Freedom equals employee satisfaction
Workers who feel they have autonomy – that they are free to make choices in the workplace and be accountable for them – are happier and more productive, according to research literature reviews. Yet there’s no universal cross-cultural definition of autonomy.
What people from one culture perceive as workplace freedom, those from another may view as simple disorganization.
This is one of the conclusions of professors Marylène Gagné and Devasheesh Bhave from Concordia’s John Molson School of Business.
In the new book on self-determination in the workplace, Human Autonomy in Cross-Cultural Context: Perspectives on the Psychology of Agency, Freedom, and Well-Being (Springer Science+Business Media 2011), they present a chapter entitled Autonomy in the Workplace: An Essential Ingredient to Employee Engagement and Well-Being in Every Culture.
“Autonomy is important in every culture,” says Gagné. “The perception of autonomy has very positive effects on workers. However, managers can’t simply export North American methods of granting autonomy anywhere and expect them to work. Even in Canada, approaches to giving workers more autonomy need to be constantly rethought as the country becomes more multicultural. People don’t always react the same way to management initiatives as they did in the past.”
Autonomy, regardless of definition, increases productivity
Autonomy can take many different forms. Organizations may let employees set their own schedules, choose how to do their work or even elect to work from home.
No matter how autonomy is defined, when people feel they have latitude the results are impressive. Potential benefits include greater employee commitment, better performance, improved productivity and lower turnover.
“Autonomy is especially likely to lead to better productivity when the work is complex or requires more creativity,” says Gagné.
“In a very routine job, autonomy doesn’t have much impact on productivity, but it can still increase satisfaction, which leads to other positive outcomes. When management makes decisions about how to organize work, they should always think about the effect on people’s autonomy.”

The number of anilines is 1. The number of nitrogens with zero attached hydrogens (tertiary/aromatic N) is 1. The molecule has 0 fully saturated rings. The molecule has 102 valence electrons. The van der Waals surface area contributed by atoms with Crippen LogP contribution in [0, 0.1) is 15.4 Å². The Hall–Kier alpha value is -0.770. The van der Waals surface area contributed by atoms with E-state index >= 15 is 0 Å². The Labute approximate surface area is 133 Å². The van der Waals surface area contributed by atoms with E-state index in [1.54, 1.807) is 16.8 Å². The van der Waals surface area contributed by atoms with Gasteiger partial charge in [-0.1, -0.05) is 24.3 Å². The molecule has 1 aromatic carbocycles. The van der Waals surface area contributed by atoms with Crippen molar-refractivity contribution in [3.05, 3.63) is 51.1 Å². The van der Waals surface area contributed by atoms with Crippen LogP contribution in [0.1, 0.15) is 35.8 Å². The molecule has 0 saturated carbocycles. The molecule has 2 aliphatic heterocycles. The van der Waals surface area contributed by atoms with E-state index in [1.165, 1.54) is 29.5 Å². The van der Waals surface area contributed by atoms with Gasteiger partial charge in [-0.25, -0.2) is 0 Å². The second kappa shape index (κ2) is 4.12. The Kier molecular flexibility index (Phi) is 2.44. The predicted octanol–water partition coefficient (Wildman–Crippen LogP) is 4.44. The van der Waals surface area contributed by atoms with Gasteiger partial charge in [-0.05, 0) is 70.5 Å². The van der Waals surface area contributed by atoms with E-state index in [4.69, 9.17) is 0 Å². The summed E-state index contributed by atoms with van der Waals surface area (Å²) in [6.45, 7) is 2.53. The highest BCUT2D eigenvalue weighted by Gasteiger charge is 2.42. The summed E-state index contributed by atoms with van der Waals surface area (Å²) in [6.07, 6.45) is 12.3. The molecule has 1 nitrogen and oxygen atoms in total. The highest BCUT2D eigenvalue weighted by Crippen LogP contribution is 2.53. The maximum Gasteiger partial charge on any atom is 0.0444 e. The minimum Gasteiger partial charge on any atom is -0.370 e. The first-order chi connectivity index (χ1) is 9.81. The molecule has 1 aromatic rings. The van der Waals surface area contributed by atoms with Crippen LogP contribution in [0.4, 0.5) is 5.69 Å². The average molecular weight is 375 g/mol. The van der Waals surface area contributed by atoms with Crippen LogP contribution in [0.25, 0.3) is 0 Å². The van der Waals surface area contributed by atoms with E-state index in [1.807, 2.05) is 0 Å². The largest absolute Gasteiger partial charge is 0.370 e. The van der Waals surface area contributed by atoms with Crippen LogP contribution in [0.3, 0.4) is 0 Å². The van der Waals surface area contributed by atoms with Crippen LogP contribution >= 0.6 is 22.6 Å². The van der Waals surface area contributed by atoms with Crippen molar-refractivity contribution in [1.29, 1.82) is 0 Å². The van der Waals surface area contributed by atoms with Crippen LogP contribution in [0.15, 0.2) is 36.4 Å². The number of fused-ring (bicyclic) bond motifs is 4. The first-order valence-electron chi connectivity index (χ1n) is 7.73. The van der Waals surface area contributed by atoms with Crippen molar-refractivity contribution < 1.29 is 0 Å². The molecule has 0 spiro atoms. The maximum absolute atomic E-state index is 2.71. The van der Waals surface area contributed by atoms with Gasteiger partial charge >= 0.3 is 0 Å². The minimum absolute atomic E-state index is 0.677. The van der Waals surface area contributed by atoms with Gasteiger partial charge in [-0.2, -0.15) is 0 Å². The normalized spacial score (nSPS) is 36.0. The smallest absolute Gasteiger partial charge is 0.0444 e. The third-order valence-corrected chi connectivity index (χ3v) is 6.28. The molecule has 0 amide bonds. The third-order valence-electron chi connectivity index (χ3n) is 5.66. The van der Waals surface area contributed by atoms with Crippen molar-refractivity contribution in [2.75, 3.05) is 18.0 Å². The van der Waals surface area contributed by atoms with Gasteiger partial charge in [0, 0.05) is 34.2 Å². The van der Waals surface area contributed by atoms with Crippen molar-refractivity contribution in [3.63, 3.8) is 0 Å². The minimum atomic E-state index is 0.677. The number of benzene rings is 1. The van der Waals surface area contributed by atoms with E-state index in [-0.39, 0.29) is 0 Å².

Paradoxically, some employers are now actually reducing workers’ autonomy by monitoring behaviour on workplace computers, or even on the phone or in the car. It’s another reason, says Gagné, why cartoons like Dilbert are so popular. “They strike a responsive chord in many people because they show what the work environment has become for some individuals,” she says.
More research needed on workplace evolution
With the workplace constantly evolving and globalization increasingly important, cross-cultural research into workplace autonomy is more important than ever. Until recently, most management research was conducted in North America. As a result, managers in other countries have little to guide them as they develop techniques that work in their own cultural context.
To help address this lack, Gagné is now studying leadership behaviour in several countries, including China and Italy.
“We’re trying to see how leadership behaviours affect employee motivation, and if the same behaviours in different countries have the same effect,” says Gagné. “Sometimes, they do not. For example, in some cultures, bosses can’t ask the opinion of subordinates, because it makes them appear weak. So managers in these environments have to find other ways to make people feel autonomous. There is no simple recipe.”
• Human Autonomy in Cross-Cultural Context
• Concordia’s John Molson School of Business
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